Inhale...Who am I? What is my purpose? Why am I here?
Exhale...Who am I? What is my purpose? Why am I here?
Inhale...I am here.
Exhale...I am here.
"Perfection [In Yoga] is not achieved by wearing the apparel [of a yogin], or by talking about it. Practice alone is the means to success. This is the truth, without doubt." Hathayoga-Padipika 1.61
Hmmmm? There's not much to say after that introduction. Apparently it's all pretty simple but...lets talk about it anyway (perhaps after I buy a new yoga outfit in Space's boutique)! Analytical by nature, I have the tendency to think and talk things to death. For a long time I believed there was an "ultimate" answer to the mysterious equation of the universe. In my search to put this life puzzle together, I stumbled upon the wonderful world of yoga asana. I was desperately seeking the missing piece to peace outside of me, a sure recipe for disappointment.
Upon completion of an intense month long teacher training my mind was very heavy. It was obvious to me that I had approached this experience with very high expectations and strong ambitions although I had convinced myself otherwise. The puzzle had not been solved, in fact, now I had even more questions. This was devastating to me at the time; however, in retrospect, I see that I reacted fearfully to the overwhelming quantity of information. I had barely scratched the surface of all there is to learn. Alas (or hallelujah) there is no one magic formula to figuring it all out. There are trillions of possibilities, opportunities and miracles, all within the scope of a single breath. During these thirty days, I was introduced to the Astanga primary series and I was intrigued not only by the physical challenges, more significantly, by the sense of calm I felt during and after the practice. It would be a couple of months and a few thousand miles later before I tasted this system's nectar again.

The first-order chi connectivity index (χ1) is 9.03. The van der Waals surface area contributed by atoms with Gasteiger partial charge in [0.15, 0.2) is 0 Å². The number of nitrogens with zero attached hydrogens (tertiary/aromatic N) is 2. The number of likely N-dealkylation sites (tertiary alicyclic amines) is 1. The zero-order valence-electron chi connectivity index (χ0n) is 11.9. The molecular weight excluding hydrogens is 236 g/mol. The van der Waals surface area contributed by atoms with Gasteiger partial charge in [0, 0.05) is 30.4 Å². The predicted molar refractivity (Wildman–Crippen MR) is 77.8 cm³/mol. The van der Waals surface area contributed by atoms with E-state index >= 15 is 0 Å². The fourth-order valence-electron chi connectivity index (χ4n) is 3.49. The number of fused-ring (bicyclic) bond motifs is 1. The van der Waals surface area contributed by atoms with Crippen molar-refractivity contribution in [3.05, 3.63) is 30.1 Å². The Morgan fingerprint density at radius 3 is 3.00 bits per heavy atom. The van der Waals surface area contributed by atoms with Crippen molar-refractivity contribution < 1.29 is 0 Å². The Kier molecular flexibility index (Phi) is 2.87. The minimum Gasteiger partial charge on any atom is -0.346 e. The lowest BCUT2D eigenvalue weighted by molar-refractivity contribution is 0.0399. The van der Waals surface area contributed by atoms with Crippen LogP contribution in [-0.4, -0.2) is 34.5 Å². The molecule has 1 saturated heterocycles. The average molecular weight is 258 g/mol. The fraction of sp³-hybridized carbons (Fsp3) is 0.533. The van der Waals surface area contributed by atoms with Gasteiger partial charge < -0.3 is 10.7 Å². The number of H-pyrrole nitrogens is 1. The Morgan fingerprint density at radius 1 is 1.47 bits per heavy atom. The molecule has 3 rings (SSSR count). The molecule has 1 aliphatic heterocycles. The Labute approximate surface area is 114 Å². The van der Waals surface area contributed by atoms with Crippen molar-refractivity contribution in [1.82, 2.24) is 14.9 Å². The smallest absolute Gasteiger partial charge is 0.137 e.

If someone predicted two summers ago that I would be teaching yoga in Taipei, I would have rolled my eyes and said I had "given up" on yoga altogether. Try again Nikki. Here I am, Dorothy in The Land of Oz, and it certainly has been an adventure. Life in a foreign city is a great way to study the self, to observe actions, reactions, fears, prejudices, creativity, coping skills and adaptability. Travel has humbled me and certainly opened my eyes. It's painful at first, or not, depending upon your approach and intentions. For me it's look out COMFORT ZONE, "hello" DUHKHA!
It's been a constant retreating into my shell and slowly peeking my toes out to test the water, to taste the food, to absorb the culture. I have been able to witness where avidya (unclear seeing) influences my actions and the results or consequences of my actions. I can see where I have grown and I can see where I am resistant, ignorant, hanging on, FEARFUL.
There are moments during practice where every part of each asana flows into the other, the breath is a steady rhythm, there is no Nikki, moksha-ahhhhhhh. I see that life IS complete, it is all a perfect circle, I am a part of this perfect whole-a glimpse, a flash. BOOM! Back to self-consciousness, competing with and comparing myself to others, feeling heavy and uncoordinated...I can catch the mind in its game and I don't have to take the bait. I decide I'm going to let the breath sail the ship, I don't want to be fish-fry tonight. What'll it be in this moment, in this breath?
-An opportunity to plant new seeds and watch them come to life.
My mantra of late is "RELAX", not just the body but the mind, the heart. I don't have to be a drama queen, I can be cool- I'm riding the waves...R-E-L-A-X
Fearless, respectful, open, irreverent.
Thank you to everyone at Space and around the globe, you have all been my teachers.
"It is only when the correct practice is followed for a long time, without interruptions and with a quality of positive attitude and eagerness that it can succeed." The Yoga Sutra 1.14